ed through mud and water to City Point, a distance of near one hundred miles by the route taken. The first sustaining food I received was from Mrs. Marable, at Petersburg, and I shall ever feel grateful to her for it. We arrived at Point Lookout at night, and mustered for.examination next morning over eighteen hundred. After sea a boy near me asked what regiment I belonged to. I told him the Washington Artillery. Why, says he, there is a whole company of them fellows here captured near Petersburg. I began to revive a little on that. For though the saying goes, that Misery seeks strange bed fellows, I sought for old acquaintances, and soon found them. varnished tale, but it is true, and I can safely challenge the denial of a word of it. Hon. A. M. Keiley's narrative. In 1866 Hon. A. M. Keiley, (then of Petersburg, but for some years past the scholarly and popular Mayor of Richmond), published a volume on his prison life at Point Lookout and Elmira, which we would be glad
Southern Historical Society Papers, Volume 1. (ed. Reverend J. William Jones), A Correction of the incident in reference to General Pickett. (search)
of $500 in Confederate money. General Pickett sent one of his couriers (not an orderly), who had been with him for a long time and possessed his entire confidence, with dispatches for Captain Baird, who wa at General Pickett's headquarters in Petersburg, and with instructions to go on to Richmond with the money and clothing for the young prisoner, to be delivered to the proper officer for his use. The courier, instead of reporting at headquarters in Petersburg, or going to Richmond, made his wPetersburg, or going to Richmond, made his way to Ivor Station, on the Norfolk and Petersburg Railroad. There, having a courier's pass and being well known, he exhibited a letter addressed to a gentleman living-beyond the lines, which he said he was instructed by General Pickett to deliver; and by this means he got through the Confederate lines and took refuge with the Federal army. As soon as General Pickett learned these facts, he sent to the young officer in prison a supply of clothes and $500 in money. He also wrote to General Or
Southern Historical Society Papers, Volume 1. (ed. Reverend J. William Jones), Strength of General Lee's army in the Seven days battles around Richmond. (search)
some further opportunity could not have been afforded for perfecting their organization and discipline as a brigade. The fair inference from this statement is, that the four regiments mentioned constituted the whole of his brigade when he brought it to Richmond, and his report shows that the whole of them were still in the brigade. The next brigades that came were Holmes' three--to wit: Ransom's, J. G. Walker's and Daniel's. Ransom says, on page 365: On the 24th ultimo the brigade left Petersburg for Richmond, with orders to report to General Lee. About 10 o'clock at night I reached Richmond, with the Twenty-fifth North Carolina volunteers (Colonel Rutledge), the Twenty-fourth, Thirty-fifth and Forty-ninth having preceded, the Twenty-sixth and Forty-eighth being left to follow. This, then, was his whole brigade, and on page 368 he repeats the enumeration of his regiments, stating that the Forty-eighth North Carolina was absent on duty with the brigade of Walker. He says: The eff
Southern Historical Society Papers, Volume 1. (ed. Reverend J. William Jones), Attack on Fort Gilmer, September 29th, 1864. (search)
continued to drive them until they reached Fort Harrison, a fort containing several heavy cannon, be Yankees captured and kept possession of. Fort Harrison was one of a series of forts running from od their business. After the capture of Fort Harrison, our troops were formed upon the same linese a new line had to be formed in front of Fort Harrison. Fort Gilmer was the next fort in the linFort Gilmer was the next fort in the line, which had some five or six heavy cannon, and was manned by about forty men (of what command I ne's batteries, Dance's being the nearest to Fort Harrison, Griffin's next, and Carter and Graham to it was away off to the left and in front of Fort Gilmer. They advanced in three lines, one behind on until they got to the ditch in front of Fort Gilmer --a dry ditch about ten (10) feet deep and upon the 30th both those divisions charged Fort Harrison, but after a desperate fight they were fortire, and the Stars and stripes waved over Fort Harrison until Richmond fell. Another line of work[6 more...]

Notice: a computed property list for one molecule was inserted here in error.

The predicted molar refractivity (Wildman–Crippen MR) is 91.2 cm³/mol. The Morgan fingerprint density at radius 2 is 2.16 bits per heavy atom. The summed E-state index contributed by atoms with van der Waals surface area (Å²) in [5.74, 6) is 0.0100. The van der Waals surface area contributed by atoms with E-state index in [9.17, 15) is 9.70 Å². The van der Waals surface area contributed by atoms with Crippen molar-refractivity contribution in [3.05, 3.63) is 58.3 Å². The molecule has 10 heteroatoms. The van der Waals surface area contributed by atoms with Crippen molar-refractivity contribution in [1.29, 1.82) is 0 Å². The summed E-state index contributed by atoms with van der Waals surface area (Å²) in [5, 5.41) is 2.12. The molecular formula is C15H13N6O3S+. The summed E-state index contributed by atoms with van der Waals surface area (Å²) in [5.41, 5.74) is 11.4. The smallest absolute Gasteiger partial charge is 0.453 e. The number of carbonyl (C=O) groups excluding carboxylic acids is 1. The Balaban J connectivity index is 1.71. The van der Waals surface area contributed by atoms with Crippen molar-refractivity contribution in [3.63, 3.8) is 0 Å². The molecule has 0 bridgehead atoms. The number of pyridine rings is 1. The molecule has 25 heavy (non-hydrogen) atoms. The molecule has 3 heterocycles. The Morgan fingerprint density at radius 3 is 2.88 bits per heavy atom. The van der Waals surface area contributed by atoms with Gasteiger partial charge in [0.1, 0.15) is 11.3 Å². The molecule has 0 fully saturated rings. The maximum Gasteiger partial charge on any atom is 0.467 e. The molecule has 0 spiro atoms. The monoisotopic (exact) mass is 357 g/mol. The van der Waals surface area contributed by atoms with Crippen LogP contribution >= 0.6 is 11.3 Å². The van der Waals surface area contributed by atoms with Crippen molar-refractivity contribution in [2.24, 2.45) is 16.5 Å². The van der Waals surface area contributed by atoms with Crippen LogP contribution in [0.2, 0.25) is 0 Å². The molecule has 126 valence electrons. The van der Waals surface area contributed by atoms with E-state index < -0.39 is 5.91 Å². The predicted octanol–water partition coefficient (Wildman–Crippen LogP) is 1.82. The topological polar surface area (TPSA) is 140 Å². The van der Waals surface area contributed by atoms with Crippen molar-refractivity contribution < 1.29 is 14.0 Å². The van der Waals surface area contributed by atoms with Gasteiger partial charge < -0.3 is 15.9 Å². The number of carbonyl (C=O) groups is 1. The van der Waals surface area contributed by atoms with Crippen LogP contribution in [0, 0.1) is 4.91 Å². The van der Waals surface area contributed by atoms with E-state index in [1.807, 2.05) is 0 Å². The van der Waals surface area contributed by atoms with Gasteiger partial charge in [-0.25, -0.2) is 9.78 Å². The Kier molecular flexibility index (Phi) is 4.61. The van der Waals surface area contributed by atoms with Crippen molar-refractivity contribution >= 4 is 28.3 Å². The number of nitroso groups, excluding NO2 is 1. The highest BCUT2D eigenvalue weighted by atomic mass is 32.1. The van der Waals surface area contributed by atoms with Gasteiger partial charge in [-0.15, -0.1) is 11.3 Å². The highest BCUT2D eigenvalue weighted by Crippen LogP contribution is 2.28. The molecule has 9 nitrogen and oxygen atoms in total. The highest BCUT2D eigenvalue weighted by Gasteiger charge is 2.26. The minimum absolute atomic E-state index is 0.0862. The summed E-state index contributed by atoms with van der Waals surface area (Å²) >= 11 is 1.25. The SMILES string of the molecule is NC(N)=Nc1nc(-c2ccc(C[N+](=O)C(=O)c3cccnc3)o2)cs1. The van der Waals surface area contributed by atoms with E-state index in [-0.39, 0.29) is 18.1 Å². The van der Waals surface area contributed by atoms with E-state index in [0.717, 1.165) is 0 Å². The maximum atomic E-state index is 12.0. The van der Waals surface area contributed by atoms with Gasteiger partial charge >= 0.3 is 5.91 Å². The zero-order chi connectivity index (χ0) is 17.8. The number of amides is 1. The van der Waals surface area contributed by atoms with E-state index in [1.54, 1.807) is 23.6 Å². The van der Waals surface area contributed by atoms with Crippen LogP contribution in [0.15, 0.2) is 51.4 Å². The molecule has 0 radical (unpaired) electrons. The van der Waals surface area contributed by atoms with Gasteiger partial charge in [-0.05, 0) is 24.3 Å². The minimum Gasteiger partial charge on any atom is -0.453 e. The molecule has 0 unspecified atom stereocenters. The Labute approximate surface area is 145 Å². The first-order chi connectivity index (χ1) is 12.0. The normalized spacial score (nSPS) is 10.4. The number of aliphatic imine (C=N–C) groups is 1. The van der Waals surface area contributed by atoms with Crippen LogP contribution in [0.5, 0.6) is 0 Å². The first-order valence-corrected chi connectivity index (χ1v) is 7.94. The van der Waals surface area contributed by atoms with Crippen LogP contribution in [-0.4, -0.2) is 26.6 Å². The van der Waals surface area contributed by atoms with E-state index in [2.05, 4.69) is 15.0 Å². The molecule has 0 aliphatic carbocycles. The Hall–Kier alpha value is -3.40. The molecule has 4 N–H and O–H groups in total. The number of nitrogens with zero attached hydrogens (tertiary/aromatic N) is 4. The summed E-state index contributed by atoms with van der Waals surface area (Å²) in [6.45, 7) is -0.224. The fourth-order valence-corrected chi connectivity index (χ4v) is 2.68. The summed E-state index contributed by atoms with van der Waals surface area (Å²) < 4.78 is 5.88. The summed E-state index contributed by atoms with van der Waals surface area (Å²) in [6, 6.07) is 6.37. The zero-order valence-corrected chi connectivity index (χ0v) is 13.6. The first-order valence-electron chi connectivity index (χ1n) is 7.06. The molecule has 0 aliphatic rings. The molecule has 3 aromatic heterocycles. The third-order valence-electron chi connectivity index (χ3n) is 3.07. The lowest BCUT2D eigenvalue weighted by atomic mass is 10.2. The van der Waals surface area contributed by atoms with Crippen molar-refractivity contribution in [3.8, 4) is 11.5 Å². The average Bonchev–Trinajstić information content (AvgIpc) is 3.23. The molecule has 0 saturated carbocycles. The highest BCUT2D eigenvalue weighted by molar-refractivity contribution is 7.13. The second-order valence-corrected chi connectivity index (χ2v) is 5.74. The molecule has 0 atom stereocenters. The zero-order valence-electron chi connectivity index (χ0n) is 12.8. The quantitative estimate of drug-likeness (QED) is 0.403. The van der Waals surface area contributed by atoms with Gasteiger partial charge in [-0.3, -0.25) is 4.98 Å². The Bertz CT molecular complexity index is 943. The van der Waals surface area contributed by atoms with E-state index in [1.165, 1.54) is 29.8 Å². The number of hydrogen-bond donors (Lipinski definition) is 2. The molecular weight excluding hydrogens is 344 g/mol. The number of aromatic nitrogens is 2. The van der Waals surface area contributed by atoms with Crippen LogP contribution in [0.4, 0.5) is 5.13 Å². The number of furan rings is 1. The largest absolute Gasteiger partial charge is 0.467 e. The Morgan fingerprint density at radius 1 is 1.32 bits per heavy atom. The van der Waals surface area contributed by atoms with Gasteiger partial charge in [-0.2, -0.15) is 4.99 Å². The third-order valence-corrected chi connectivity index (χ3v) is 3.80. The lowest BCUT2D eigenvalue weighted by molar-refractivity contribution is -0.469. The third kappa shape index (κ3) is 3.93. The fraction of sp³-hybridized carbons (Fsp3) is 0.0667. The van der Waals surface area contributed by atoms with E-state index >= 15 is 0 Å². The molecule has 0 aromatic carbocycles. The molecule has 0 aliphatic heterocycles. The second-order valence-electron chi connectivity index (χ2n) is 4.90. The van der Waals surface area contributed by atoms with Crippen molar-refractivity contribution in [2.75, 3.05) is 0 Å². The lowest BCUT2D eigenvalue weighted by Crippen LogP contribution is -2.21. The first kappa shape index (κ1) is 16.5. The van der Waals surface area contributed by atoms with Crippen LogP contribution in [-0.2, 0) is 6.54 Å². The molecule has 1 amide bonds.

Southern Historical Society Papers, Volume 1. (ed. Reverend J. William Jones), Memoir of a narrative received of Colonel John B. Baldwin, of Staunton, touching the Origin of the war. (search)
umter and Mr. Lincoln's proclamation, a prominent Northern politician wrote Colonel Baldwin to ask: What will the Union men of Virginia do now? he immediately replied: There are now no Union men in Virginia. But those who were Union men will stand to their arms, and make a fight which shall go down in history as an illustration of what a brave people can do in defence of their liberties, after having exhausted every means of pacification. ] In March, 1865, being with the army in Petersburg, Virginia, I had the pleasure of meeting Colonel Baldwin at a small entertainment at a friend's house, where he conversed with me some two hours on public affairs. During this time, he detailed to me the history of his private mission, from the Virginia Secession Convention, to Mr. Lincoln in April, 1861. The facts he gave me have struck me, especially since the conquest of the South, as of great importance in a history of the origin of the war. It was my earnest hope that Colonel Baldwin wou
Eliza Frances Andrews, The war-time journal of a Georgia girl, 1864-1865, Prologue (search)
ch they belong as the relics preserved in our geological museums have in illustrating the physical life of the past. Revolutions never take place when people are cool-headed or in a serene frame of mind, and it would be as dishonest as it is foolish to deny that such bitternesses ever existed. The better way is to cast them behind us and thank the powers of the universe that they exist no longer. I cannot better express this feeling than in the words of an old Confederate soldier at Petersburg, Va., where he had gone with a number of his comrades who had been attending the great reunion at Richmond, to visit the scene of their last struggles under Marse Robert. They were standing looking down into the Crater, that awful pit of death, lined now with daisies and buttercups, and fragrant with the breath of spring. Tall pines, whose lusty young roots had fed on the hearts of dead men, were waving softly overhead, and nature everywhere had covered up the scars of war with the mantle